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Witness Selection And Last-Minute Docs Dump: What’s New In Bragg’s ‘Get Trump’ Hush Money Lawfare

The U.S. attorney’s office that previously declined to prosecute Trump ‘produced approximately 31,000 pages of additional records’ last week.

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Former President Donald Trump will avoid a New York City courthouse for at least another month in Manhattan District Attorney Alvin Bragg’s lawfare against him for alleged hush money payments, after a last-minute document dump dropped shortly before the scheduled trial.

The trial was originally set to begin March 25 but was pushed back at least 30 days until mid-April after tens of thousands of additional pages of discovery were added.

Trump’s legal team subpoenaed the Manhattan U.S. attorney’s office in January for documents related to its 2017 investigation into Michael Cohen, Trump’s former lawyer. The U.S. attorney’s office has turned over roughly 73,000 pages of documents since March 4 in response to that subpoena, but on March 13, the office “produced approximately 31,000 pages of additional records and represented that there will be another production of documents.” Trump initially requested a 90-day delay to review the new discovery.

Bragg acknowledged the new document dump “appear[s] to contain materials related to the subject matter of this case.” Trump’s lawyers “claim the evidence from the federal case was unfairly withheld from them until the 11th hour as they prepared their defense,” The Washington Post noted.

Trump also requested that Cohen and Stormy Daniels, the pornographer whom Cohen paid not to publicize her claims about having an alleged affair with Trump, be blocked from testifying in the trial against him.

Judge Juan Merchan ruled Monday, however, that prosecutors may call both Cohen and Daniels to testify, along with former Trump World Tower doorman Dino Sajudin and former Playboy model Karen McDougal, both of whom claim they “were paid off to withhold salacious accusations about Trump.” Merchan did rule that Sajudin and McDougal’s testimony would be “limited to ‘the fact of’ and may not explore the underlying details of what allegedly transpired between those individuals and the Defendant.”

Trump has denied all accusations of wrongdoing.

[READ NEXT: Majority Of Voters Recognize Democrat Lawfare Against Trump Is Political Election Interference]

During its investigation which led to a 2018 guilty plea by Cohen, the Department of Justice and federal prosecutors in the Southern District of New York opted not to charge Trump. But Bragg, whose campaign reportedly received $500,000 from a PAC backed by billionaire mega-donor George Soros, indicted Trump on 34 charges last April. Bragg is accusing Trump of falsifying business records when he allegedly paid Cohen back for the hush-money payments to Daniels.

The district attorney suggested Trump concealed the alleged payments to boost his chances in the 2016 election. (Of course, no one is prosecuting the Biden campaign for allegedly helping shut down the New York Post’s Hunter Biden laptop story on the eve of the 2020 election.)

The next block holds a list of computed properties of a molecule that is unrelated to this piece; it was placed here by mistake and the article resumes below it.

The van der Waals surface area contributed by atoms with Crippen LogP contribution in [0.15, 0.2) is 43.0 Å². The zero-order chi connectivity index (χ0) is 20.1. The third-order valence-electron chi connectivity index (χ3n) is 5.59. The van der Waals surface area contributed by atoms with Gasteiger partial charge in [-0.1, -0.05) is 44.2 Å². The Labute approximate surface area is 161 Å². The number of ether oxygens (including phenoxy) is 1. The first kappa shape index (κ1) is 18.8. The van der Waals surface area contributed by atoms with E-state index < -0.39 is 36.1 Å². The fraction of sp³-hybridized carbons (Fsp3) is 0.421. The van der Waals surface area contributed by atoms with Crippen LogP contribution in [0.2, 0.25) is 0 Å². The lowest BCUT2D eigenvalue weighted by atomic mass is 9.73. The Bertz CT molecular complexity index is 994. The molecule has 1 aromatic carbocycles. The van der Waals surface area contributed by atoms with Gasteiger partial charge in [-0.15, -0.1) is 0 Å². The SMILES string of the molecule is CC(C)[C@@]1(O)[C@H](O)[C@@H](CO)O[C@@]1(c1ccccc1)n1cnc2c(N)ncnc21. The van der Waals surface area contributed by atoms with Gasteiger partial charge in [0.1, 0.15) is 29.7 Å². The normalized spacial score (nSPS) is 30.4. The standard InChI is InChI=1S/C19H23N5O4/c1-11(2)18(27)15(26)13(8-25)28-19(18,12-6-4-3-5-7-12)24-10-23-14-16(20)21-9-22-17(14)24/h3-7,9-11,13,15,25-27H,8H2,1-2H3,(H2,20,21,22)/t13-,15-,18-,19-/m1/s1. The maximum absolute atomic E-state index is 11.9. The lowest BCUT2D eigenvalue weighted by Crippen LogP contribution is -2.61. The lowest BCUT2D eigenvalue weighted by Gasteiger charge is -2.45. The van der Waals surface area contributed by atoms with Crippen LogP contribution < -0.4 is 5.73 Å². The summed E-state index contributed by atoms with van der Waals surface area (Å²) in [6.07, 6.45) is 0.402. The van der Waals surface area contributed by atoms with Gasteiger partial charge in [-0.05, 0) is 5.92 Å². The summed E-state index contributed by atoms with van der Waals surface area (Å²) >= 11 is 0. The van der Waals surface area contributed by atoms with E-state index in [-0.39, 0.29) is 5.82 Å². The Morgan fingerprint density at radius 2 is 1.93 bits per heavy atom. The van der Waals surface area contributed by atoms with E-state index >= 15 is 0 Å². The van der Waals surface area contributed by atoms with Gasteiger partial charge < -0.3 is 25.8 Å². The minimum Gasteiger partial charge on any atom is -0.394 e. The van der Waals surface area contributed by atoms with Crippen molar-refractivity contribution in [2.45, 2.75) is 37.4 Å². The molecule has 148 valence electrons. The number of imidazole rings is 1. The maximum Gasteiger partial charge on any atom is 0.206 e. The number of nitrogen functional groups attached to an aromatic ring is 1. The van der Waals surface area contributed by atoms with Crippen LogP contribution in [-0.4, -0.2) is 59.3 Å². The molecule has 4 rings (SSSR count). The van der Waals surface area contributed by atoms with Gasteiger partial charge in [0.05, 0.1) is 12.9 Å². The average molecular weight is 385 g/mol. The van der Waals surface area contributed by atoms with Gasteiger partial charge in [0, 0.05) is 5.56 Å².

Bragg also alleged that Trump “orchestrated a scheme with others to influence the 2016 presidential election by identifying and purchasing negative information about him to suppress its publication and benefit the Defendant’s electoral prospects.” But as The Federalist’s Margot Cleveland noted, “there is nothing unlawful about purchasing negative information to suppress its publication.”

Bragg also failed to identify what crime Trump intended to conceal by supposedly “falsifying business records,” which Bragg must do for the charges to qualify as felonies, Cleveland explained.

Even notable Trump critics have called Bragg’s prosecution baseless.

When the indictment dropped, former Deputy Director of the FBI Andrew McCabe admitted “I think everyone was hoping we would see more.”

New York Magazine’s Jonathan Chait wrote that the case was full of “legal deficiencies” and begins “the criminalization of politics.”

“Trump is being prosecuted charged because he paid hush money to a mistress, something it’s inconcievable he would have been charged over if he were never a candidate for office,” Chait posted on X.

Even Trump’s former National Security Adviser John Bolton said Bragg is “wrong on the applicability of the New York statute.”

“Speaking as someone who very strongly does not want Donald Trump to get the Republican presidential nomination, I’m extraordinarily distressed by this document,” Bolton said on CNN. “I think this is even weaker than I feared it would be and I think it’s easily subject to being dismissed or a quick acquittal for Trump.”

Bragg’s “get Trump” crusade is also staffed in part by Biden-linked attorneys.

Bragg’s predecessor, District Attorney Cyrus Vance, hired three outside lawyers from a firm that hosted a $2,800 per-plate fundraiser for Biden’s presidential bid in 2020 and whose chair helped Biden raise $100,000.

One of the three attorneys, Mark Pomerantz, was brought on to be a special assistant district attorney for the office where his role, according to The New York Times, would be to focus “solely on the Trump investigation.”


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